“American consumers sometimes don’t realize that it’s not just the regulations implemented by EPA that affect electricity rates and the reliability of power. For the most part, the power industry is used to meeting environmental standards and incorporating new technology,” Brown explained to conference attendees. “It is the uncertainty that creates the biggest effect. You are now seeing utilities make significant decisions about future generation not based on actual regulations, but on the specter of new regulations. In that way, EPA is essentially controlling what the future of energy looks like.”
PACE wrote recently about the way that EPA rules are beginning to replace local planning when it comes to energy decisions. We passed along the comments of Travis Kavulla, President of the National Association of Regulatory Utility Commissioners (NARUC), who has criticized EPA for its top-down approach to rule-making. Other state regulators and lawmakers have expressed similar concerns.
The National Black Chamber of Commerce has partnered with PACE before on energy issues that affect business owners. Brown spoke last year at the Chamber’s annual conference, held in Fort Lauderdale, Florida.
“The National Black Chamber of Commerce is not just an important voice for expressing the views of black-owned businesses, but it is also a platform to articulate a sensible vision of regulation for all businesses,” says Brown. “We are proud to support their efforts to encourage the growth and vitality of the American economy.”
It appears there’s a new leader in global oil reserves. And it’s us. According to a report from the Financial Times, the United States now leads the world in recoverable oil reserves. A recent estimate form Rystad Energy estimates recoverable oil in the U.S. to be 264 billion barrels, compared to Russia’s 256 billion barrels and Saudi Arabia’s 212 billion barrels.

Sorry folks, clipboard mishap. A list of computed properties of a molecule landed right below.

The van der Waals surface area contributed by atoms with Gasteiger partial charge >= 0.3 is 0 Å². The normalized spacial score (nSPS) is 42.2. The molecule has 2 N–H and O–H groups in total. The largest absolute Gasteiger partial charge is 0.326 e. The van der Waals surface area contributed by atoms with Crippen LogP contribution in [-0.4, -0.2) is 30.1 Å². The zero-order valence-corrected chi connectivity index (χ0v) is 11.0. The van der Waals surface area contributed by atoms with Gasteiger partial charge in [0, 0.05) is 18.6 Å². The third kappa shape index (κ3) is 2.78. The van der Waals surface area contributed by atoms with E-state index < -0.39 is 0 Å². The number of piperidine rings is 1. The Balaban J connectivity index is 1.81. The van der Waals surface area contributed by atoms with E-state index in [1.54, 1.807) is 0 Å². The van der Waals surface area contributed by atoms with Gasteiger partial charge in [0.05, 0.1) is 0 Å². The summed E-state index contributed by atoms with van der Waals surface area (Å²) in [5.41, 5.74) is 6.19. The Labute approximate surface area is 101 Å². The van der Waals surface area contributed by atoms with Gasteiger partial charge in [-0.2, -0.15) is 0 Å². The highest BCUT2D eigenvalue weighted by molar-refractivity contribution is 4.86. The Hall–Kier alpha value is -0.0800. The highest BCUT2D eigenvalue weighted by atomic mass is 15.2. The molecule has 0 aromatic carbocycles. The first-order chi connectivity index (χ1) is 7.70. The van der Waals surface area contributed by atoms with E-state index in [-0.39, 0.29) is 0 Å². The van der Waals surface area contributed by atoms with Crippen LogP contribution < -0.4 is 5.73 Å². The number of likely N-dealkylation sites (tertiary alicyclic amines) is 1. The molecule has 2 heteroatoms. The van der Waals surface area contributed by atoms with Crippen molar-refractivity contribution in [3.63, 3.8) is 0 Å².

That is, of course, good news for American consumers. It is also welcome news for the geopolitical scene, which has been influenced to a great degree by middle eastern nations that wield global power through their vast oil holdings. Perhaps even better news is that, given recent discoveries in the Permian Basin in Texas and New Mexico, America’s oil glut is likely to increase even more.
“There is little potential for future surprised in many other countries, but in the US there is,” said Per Magnus Nysveen, analyst at Rystad Energy. “Three years ago the US was behind Russia, Canada, and Saudi Arabia.”
Not all experts agree, though, on either the amount of recoverable oil in the U.S. or about what expanded reserves in the U.S. would mean globally. Other notable estimates still place the U.S. behind other nations in oil reserves. Some experts also believe that U.S. reserves are not likely to disrupt the oil market completely, mostly because of the relatively high expense of producing American oil. Richard Mallinson, of Energy Aspects in London, for example, explains that the cost of production is a huge factor in determining the significance of oil holdings.
“Reserve numbers matter but lots of other factors also determine short and long term returns from what the oil companies and nations hold,” Mallinson told Financial Times. “The rise in prominence of the US doesn’t diminish the role of Saudi Arabia or Russia, which have some of the cheapest to produce oil in the world.”
While opinions vary about how America’s oil reserves will eventually affect the global marketplace, one piece of news that is not disputed is that gas prices in the U.S. have benefitted from a drop in oil prices. In fact, the Energy Information Administration (EIA) recently reported that the retail price of regular season will average $2.04 per gallon during the summer of 2016. That is down from $2.63 per gallon last summer and also represents the lowest summer average since 2004. That means more disposable income in the hands of American consumers and lower overhead costs for many businesses.
See EIA’s Fuel Outlook Here
“Access to more domestic oil is good for America’s national security and ultimately good for consumers here at home,” says PACE Executive Director Lance Brown. “However, we have to remain committed to keeping production costs for American oil competitive. The U.S. can use its oil supplies to make our nation stronger and more independent, but that won’t be possible if we choose a path of excessive regulation and higher costs of production.”